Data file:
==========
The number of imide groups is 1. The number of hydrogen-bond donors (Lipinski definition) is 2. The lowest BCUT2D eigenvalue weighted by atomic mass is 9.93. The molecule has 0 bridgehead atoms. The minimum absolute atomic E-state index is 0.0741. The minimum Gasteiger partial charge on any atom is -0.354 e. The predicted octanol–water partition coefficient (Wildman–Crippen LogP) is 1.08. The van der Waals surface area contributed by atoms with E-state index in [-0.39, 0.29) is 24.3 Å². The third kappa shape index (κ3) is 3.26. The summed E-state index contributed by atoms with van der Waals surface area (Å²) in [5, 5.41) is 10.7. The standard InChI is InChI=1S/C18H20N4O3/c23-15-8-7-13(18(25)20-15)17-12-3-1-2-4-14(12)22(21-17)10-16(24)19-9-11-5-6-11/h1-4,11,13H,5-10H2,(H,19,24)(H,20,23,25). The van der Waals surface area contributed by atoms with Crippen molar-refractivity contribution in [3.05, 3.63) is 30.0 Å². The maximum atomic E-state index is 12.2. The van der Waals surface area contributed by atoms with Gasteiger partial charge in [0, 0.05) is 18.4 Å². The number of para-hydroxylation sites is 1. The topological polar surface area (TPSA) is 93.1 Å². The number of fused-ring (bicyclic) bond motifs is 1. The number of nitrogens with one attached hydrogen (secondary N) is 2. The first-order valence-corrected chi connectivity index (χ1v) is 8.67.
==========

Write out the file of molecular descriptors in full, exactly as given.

The number of imide groups is 1. The number of hydrogen-bond donors (Lipinski definition) is 2. The lowest BCUT2D eigenvalue weighted by atomic mass is 9.93. The molecule has 0 bridgehead atoms. The minimum absolute atomic E-state index is 0.0741. The minimum Gasteiger partial charge on any atom is -0.354 e. The predicted octanol–water partition coefficient (Wildman–Crippen LogP) is 1.08. The van der Waals surface area contributed by atoms with E-state index in [-0.39, 0.29) is 24.3 Å². The third kappa shape index (κ3) is 3.26. The summed E-state index contributed by atoms with van der Waals surface area (Å²) in [5, 5.41) is 10.7. The standard InChI is InChI=1S/C18H20N4O3/c23-15-8-7-13(18(25)20-15)17-12-3-1-2-4-14(12)22(21-17)10-16(24)19-9-11-5-6-11/h1-4,11,13H,5-10H2,(H,19,24)(H,20,23,25). The van der Waals surface area contributed by atoms with Crippen molar-refractivity contribution in [3.05, 3.63) is 30.0 Å². The maximum atomic E-state index is 12.2. The van der Waals surface area contributed by atoms with Gasteiger partial charge in [0, 0.05) is 18.4 Å². The number of para-hydroxylation sites is 1. The topological polar surface area (TPSA) is 93.1 Å². The number of fused-ring (bicyclic) bond motifs is 1. The number of nitrogens with one attached hydrogen (secondary N) is 2. The first-order valence-corrected chi connectivity index (χ1v) is 8.67.